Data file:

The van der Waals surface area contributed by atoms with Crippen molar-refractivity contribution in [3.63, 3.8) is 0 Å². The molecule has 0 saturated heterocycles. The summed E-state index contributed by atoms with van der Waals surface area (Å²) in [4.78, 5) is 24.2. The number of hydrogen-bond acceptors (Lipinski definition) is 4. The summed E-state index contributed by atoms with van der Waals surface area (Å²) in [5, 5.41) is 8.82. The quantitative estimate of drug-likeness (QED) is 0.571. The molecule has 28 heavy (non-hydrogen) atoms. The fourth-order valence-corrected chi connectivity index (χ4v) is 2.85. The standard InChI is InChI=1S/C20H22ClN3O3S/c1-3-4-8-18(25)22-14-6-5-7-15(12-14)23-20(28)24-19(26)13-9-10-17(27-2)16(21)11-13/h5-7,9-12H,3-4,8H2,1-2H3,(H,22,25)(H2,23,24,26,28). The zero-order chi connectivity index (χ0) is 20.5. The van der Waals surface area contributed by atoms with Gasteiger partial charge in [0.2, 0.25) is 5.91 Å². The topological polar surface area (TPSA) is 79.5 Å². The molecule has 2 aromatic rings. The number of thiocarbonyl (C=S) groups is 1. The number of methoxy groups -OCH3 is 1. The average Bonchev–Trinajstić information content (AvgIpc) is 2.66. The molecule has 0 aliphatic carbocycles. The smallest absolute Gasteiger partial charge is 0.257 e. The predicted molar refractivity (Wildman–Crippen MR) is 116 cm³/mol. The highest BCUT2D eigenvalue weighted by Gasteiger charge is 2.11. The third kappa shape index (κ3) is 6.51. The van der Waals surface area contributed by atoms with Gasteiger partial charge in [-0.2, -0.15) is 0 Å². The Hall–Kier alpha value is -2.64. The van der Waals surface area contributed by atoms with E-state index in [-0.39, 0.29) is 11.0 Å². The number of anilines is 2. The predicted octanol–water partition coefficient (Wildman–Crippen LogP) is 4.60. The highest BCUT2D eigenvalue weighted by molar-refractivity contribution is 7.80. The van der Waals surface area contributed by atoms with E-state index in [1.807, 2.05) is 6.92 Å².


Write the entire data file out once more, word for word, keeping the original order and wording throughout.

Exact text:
The van der Waals surface area contributed by atoms with Crippen molar-refractivity contribution in [3.63, 3.8) is 0 Å². The molecule has 0 saturated heterocycles. The summed E-state index contributed by atoms with van der Waals surface area (Å²) in [4.78, 5) is 24.2. The number of hydrogen-bond acceptors (Lipinski definition) is 4. The summed E-state index contributed by atoms with van der Waals surface area (Å²) in [5, 5.41) is 8.82. The quantitative estimate of drug-likeness (QED) is 0.571. The molecule has 28 heavy (non-hydrogen) atoms. The fourth-order valence-corrected chi connectivity index (χ4v) is 2.85. The standard InChI is InChI=1S/C20H22ClN3O3S/c1-3-4-8-18(25)22-14-6-5-7-15(12-14)23-20(28)24-19(26)13-9-10-17(27-2)16(21)11-13/h5-7,9-12H,3-4,8H2,1-2H3,(H,22,25)(H2,23,24,26,28). The zero-order chi connectivity index (χ0) is 20.5. The van der Waals surface area contributed by atoms with Gasteiger partial charge in [0.2, 0.25) is 5.91 Å². The topological polar surface area (TPSA) is 79.5 Å². The molecule has 2 aromatic rings. The number of thiocarbonyl (C=S) groups is 1. The number of methoxy groups -OCH3 is 1. The average Bonchev–Trinajstić information content (AvgIpc) is 2.66. The molecule has 0 aliphatic carbocycles. The smallest absolute Gasteiger partial charge is 0.257 e. The predicted molar refractivity (Wildman–Crippen MR) is 116 cm³/mol. The highest BCUT2D eigenvalue weighted by Gasteiger charge is 2.11. The third kappa shape index (κ3) is 6.51. The van der Waals surface area contributed by atoms with Gasteiger partial charge in [-0.2, -0.15) is 0 Å². The Hall–Kier alpha value is -2.64. The van der Waals surface area contributed by atoms with E-state index in [-0.39, 0.29) is 11.0 Å². The number of anilines is 2. The predicted octanol–water partition coefficient (Wildman–Crippen LogP) is 4.60. The highest BCUT2D eigenvalue weighted by molar-refractivity contribution is 7.80. The van der Waals surface area contributed by atoms with E-state index in [1.807, 2.05) is 6.92 Å².